One thing about the temples, and any holy place in India, is you must remove your shoes. There's many reasons, the most obvious is with as many people that pass over the ground, it could easily wear down, but perhaps more importantly is there are religious aspects. Shoes are considered impure, think about how dirty they get. I mean I started my trip with brand new white shoes and came home with grimy, gray and brown ones. This is all fine, except the ground can get really hot, socks which can be worn inside are advisable if you go during the summer. However most of the places are well aware and either have a lot of cool marble or pads which you can walk on to keep your feet cool.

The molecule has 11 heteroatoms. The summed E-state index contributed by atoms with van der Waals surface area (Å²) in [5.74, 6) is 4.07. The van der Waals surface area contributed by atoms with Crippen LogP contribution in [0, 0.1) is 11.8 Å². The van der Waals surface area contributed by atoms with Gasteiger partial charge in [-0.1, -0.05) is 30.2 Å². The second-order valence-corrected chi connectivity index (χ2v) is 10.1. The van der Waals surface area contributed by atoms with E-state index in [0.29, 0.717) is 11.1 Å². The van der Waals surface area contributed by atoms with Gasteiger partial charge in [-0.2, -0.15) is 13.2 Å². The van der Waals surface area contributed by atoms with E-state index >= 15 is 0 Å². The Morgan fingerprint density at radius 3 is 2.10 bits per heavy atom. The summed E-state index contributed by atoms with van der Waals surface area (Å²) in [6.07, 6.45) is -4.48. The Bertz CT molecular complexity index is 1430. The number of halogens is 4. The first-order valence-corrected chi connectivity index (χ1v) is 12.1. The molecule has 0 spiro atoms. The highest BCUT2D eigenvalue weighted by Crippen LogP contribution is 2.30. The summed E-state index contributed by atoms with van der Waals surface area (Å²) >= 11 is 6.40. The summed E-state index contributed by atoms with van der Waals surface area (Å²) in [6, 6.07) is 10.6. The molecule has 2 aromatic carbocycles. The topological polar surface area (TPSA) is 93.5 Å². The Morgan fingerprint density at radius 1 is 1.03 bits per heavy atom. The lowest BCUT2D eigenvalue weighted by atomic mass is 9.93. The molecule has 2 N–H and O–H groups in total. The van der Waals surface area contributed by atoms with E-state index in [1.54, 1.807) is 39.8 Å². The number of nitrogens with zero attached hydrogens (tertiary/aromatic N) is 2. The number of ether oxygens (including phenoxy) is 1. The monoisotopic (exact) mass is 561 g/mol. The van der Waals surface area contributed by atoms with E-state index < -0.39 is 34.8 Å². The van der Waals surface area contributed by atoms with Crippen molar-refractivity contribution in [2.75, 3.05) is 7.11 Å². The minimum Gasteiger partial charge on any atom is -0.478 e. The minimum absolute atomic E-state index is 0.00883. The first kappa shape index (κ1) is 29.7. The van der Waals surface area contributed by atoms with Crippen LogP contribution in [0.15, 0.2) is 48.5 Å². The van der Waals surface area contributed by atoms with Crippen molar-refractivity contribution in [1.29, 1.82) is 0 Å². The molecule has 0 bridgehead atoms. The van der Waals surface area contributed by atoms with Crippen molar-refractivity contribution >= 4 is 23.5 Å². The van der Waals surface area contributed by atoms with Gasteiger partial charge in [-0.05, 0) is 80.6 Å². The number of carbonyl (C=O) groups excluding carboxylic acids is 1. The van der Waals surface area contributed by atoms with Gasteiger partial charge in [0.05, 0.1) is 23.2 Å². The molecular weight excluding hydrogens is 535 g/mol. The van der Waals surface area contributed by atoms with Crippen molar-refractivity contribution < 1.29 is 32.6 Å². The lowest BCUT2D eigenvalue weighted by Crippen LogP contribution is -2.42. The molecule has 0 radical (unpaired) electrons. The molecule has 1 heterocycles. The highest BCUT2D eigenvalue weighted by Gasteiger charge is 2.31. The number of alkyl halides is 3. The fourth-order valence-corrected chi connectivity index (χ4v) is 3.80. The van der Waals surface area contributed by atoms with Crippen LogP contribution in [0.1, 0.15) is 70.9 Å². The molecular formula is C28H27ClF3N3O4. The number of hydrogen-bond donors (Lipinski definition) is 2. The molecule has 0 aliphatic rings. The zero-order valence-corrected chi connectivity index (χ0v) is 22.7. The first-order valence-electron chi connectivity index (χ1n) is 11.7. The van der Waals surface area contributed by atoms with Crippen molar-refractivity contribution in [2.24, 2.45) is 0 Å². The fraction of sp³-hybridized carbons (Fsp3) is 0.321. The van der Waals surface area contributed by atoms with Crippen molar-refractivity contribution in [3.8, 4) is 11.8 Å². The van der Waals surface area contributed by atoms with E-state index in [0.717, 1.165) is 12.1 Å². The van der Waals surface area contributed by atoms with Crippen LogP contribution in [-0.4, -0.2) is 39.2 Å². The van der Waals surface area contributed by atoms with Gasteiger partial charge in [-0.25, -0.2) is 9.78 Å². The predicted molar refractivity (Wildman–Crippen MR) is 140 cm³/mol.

We went to the mall, yes see it's all the same, to look for souvenirs but didn't really find any, mostly because it is very much the same. I mean they even had a 99 Rupees shop. Which as I explained to them has a little better quality stuff than our 99 cent shop since 99 Rupees comes out to around 3 dollars. One of the guys at a stall tried to convince us that the shawls he had were pure silk. I don't know much about clothes but I knew those weren't, it just surprised me he tried to pull that off when I was with two Indians. I did not go to any of the markets where they sell souvenirs on the street mostly because we all knew how much they mark up the prices. In fact at one of the hotels that had a bunch of stalls there was one that had a wooden carved elephant smaller than one I had bought for about 20x what I paid. We had went to the Delhi Emporium which is kind of like a department store but has several little stores for each section. Because there we got a discount and they're higher quality items.